Specializing in the golden age of Jewish History in Spain, Netanyahu is best known for his magnum opus, the Origins of the Inquisition in Fifteenth Century Spain. His publisher and friend Jason Epstein wrote

The 1,400-page work of scholarship overturned centuries of misunderstanding, and predictably it was faintly praised and in a few cases angrily denounced or simply ignored by a threatened scholarly establishment. Dispassionate scholars soon prevailed, and today Benzion’s brilliant revisionist achievement towers over the field of Inquisition studies.[17]

A New York Times obituary noted: "Though praised for its insights, the book was also criticized as having ignored standard sources and interpretations. Not a few reviewers noted that it seemed to look at long-ago cases of anti-Semitism through the rear-view mirror of the Holocaust." Indeed, quite generally, Netanyahu regarded Jewish history as "a history of holocausts".[12] Origins led Netanyahu into scholarly dispute with Yitzhak Baer. Baer, following earlier views, considered the Anusim (forced converts to Christianity) to be a case of "Kiddush Hashem" (sanctification of the name [of God]: i.e., dying or risking oneself to preserve the name of God). According to Baer, therefore, the converts chose to live a double life, with some level of risk, while retaining their original faith.[citation needed] Netanyahu, in contrast, challenged the belief that the accusations of the Inquisition were true, and considers the majority of converts to be "Mitbolelim" (assimilationists), and willing converts to Christianity, claiming that the small number of forced converts who did not truly adhere to their new religion were used in a propagandistic fashion by the Inquisition to allege a broader resistance movement.[citation needed] According to Netanyahu, Christian society had never accepted the new converts, for reasons of economic and racial envy.[citation needed]

Netanyahu was a member of the American Academy for Jewish Research, the Institute for Advanced Religious Studies and the American Zionist Emergency Council.

Published works[edit]


  1. ^ Staff (2000-02-01). "Cela Netanyahu, at 87". News (Jerusalem Post). p. 2. 
  2. ^ a b c Contemporary Authors Online, Gale, 2009. Reproduced in Biography Resource Center. Farmington Hills, Michigan: Gale, 2009. Fee via Fairfax County Public Library, accessed 2009-05-18. Document Number: H1000072529.
  3. ^ Hastings, Max, Yoni, Hero of Entebbe, states that Yoni Netanyahu's birthday preceded his father's by three days. Yoni's birthdate, after sunset, is 11 Weadar 5706 (March 13, 1946); March 25, 1910, is 14 Weadar 5670.
  4. ^ Middle Israel: Benzion Netanyahu’s on messianism Jerusalem Post, 05/03/2012, By AMOTZ ASA-EL
  5. ^ "Benjamin Netanyahu: A Man Shaped By His Family", The Huffington Post, May 2, 2009.
  6. ^
  7. ^ Hitchens, Christopher. "The Iron Wall". 
  8. ^ Tal, Rami. "The Israeli Press". Jewish Virtual Library. American-Israeli Cooperative Enterprise. Retrieved 2009-05-18. "The Revisionist Movement, after failing to convince Itamar Ben Avi to turn his paper into their mouthpiece, founded Ha'am (“The People”) in 1931, but within months it was shut down by the British authorities. They then founded Hayarden (“The Jordan”) and, in 1938, Hamashkif (“The Observer”). Jabotinsky was a steady contributor to these papers, and their editors included his secretary at the time, Ben-Zion Netanyahu, father of Benjamin Netanyahu, one of the leaders of today's Likud party."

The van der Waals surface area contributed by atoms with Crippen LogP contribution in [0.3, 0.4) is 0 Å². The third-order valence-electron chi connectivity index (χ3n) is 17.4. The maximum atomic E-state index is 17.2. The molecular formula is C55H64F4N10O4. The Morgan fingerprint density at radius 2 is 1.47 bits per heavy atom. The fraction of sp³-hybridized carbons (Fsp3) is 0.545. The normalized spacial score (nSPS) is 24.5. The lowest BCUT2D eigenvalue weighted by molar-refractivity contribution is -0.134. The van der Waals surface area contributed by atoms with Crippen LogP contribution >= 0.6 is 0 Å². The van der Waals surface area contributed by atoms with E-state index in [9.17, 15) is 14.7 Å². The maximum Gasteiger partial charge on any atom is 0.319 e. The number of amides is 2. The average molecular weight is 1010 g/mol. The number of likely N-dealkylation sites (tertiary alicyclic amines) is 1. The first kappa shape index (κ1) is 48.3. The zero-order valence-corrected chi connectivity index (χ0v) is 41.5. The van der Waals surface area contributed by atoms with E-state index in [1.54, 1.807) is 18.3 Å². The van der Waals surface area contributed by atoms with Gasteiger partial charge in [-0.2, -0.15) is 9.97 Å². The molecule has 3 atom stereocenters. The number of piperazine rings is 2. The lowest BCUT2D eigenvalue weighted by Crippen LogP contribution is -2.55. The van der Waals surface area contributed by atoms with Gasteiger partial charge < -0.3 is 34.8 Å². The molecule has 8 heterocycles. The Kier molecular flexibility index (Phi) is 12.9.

Its source was Ariel – The Israel Review of Arts And Letters (Jerusalem: Division of Cultural and Scientific Affairs of the Israeli Ministry of Foreign Affairs) (99-100). July 1995 |url= missing title (help). Retrieved 2009-05-18. [dead link]
  9. ^ Goldberg, Jeffrey (September 14, 1997). "From Peace Process To Police Process". New York Times. Retrieved 2009-05-18. "As you know, the current Prime Minister's father was Jabotinsky's secretary, Kanan says, referring to Netanyahu's father, Benzion, a doctrinaire Revisionist." 
  10. ^ Tauber, Larry (Summer–Fall 2005). "An American Rabbi: The Life of Rabbi Jack Tauber" (PDF). Rootk Key – Newsletter of the Jewish Genealogical Society of Los Angeles 25 (2/3) (Los Angeles, California). p. 57. Retrieved 2009-05-18. [dead link]
  11. ^ The United Zionists-Revisionists of America (12 September 1947). "Ad: Partition Will Not Solve the Palestine Problem!". New York Times. Retrieved 11 August 2012. 
  12. ^ a b Martin, Douglas (30 April 2012). "Benzion Netanyahu, Hawkish Scholar, Dies at 102". New York Times. Retrieved 1 May 2012. 
  13. ^ Medof, Rafael (2002). Militant Zionism in America: The Rise and Impact of the Jabotinsky Movement in the United States, 1926–1948. Tuscaloosa, AL: University of Alabama Press. pp. 94–5. 
  14. ^ "Obituary: Benzion Netanyahu". The Herald. 10 May 2012. Retrieved 11 May 2012. 
  15. ^ Herschthal, Eric (1 May 2012). "The Death of the Father: How Did Benzion Netanyahu Influence His Son?". The Jewish Week. Retrieved 11 May 2012. 
  16. ^ Murphy, Cullen (2012). God's Jury: The Inquisition and the Making of the Modern World. New York, NY: Houghton Mifflin Harcourt. p. 95. 
  17. ^ "Personal History. The eminent publisher on his teacher, friend, and political opposite, Benzion Netanyahu"/ Tablet Magazine, July 6, 2010.